In this tutorial, we are going to learn about coroutine in Python. We will discuss the coroutines, subroutine, execution of coroutines, and closing of coroutine in Python in details.
Before we start learning about coroutine, we must have a basic understanding of subroutines in Python. So, we will start with the Python subroutine in this tutorial.
As we all are known with functions in Python, we may or may not know that these Python functions are also known as a procedure, subprocess, or subroutines.
Generally, a function in Python is a packed sequence of instructions that work as a unit to perform a certain task in the code. When we divide the complex function's logic into several steps that are self-contained and work like a unique function (nested functions etc.), then these helpers or nested functions in the main function are called subroutines in Python.
We call subroutines by the main function in Python that is responsible for the coordination while using subroutines in a function. All subroutines in Python have only a single entry point, i.e., starting of the main function.
After seeing the figure given above, we can easily conclude that the main function is required to coordinate between the subroutines while using them, and the main function is also the only entry point for subroutines in Python.
What are Coroutines?
Now, in this section, we will talk about coroutines that are basically a generalization of subroutines.
Coroutines are generally used for cooperative multitasking of a process that is voluntarily giving away (yield) control over a period of time (periodically). A coroutine is also used when idle to enable the running of multiple applications simultaneously.
Coroutines are different from the thread as in coroutines; it is the programmer and the programming language that decides when coroutines are to be switched, whereas in the case of threads, the operating system schedule the switching between threads.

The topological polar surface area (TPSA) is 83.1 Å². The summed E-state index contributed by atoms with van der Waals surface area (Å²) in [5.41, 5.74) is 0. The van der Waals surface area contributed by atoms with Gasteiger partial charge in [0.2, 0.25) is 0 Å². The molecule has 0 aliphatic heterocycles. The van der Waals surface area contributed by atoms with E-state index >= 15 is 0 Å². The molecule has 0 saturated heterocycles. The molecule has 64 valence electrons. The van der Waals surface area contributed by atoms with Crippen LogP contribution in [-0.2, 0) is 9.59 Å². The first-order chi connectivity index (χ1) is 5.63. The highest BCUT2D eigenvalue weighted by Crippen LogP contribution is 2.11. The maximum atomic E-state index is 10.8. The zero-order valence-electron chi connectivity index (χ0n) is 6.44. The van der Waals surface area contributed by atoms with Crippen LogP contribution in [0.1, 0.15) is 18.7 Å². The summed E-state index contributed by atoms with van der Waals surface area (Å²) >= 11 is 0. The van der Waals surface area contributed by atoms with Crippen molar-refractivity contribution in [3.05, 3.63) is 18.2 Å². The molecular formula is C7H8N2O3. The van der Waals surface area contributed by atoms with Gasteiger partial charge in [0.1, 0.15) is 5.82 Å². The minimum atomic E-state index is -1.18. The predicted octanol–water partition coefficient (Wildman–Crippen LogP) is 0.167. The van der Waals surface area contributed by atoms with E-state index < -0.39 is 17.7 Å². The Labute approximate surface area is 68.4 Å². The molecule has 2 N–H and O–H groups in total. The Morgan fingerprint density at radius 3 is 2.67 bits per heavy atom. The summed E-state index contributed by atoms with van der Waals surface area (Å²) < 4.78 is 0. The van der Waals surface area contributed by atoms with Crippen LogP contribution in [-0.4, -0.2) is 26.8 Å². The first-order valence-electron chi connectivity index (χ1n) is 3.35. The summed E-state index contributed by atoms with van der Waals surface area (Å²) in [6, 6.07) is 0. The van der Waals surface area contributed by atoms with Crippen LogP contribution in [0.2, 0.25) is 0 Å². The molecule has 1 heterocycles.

Difference between Coroutines and Subroutines
Coroutines in Python
Coroutines are very similar to generators present in Python but coroutines come with a few modifications in the yield (give away) statement and some extra methods given in it. Python coroutines also able to consume the input data, whereas the generators were only able to produce data for iteration in function.
In Python having versions higher than 2.5, we can observe a slight change introduced in the yield statement of coroutines, and after this change, the yield statement can be used as an expression.
Example: Assignment of yield on the right side, i.e., LineOfCode = (yield)
Any value that we send to the coroutine in the program will be captured by the coroutine and return only through the yield expression. We can send a value to coroutine only by the send() function.
Consider the given coroutines in the below program that will print out names only that have 'Officer' in their prefix and we will send the names to coroutines using the send() function.
Enter first name: Alex Enter second name: Officer Steve Rogers Enter third name: Officer Natasha Widow Coroutine object searching for the prefix: Officer Officer Steve Rogers Officer Natasha Widow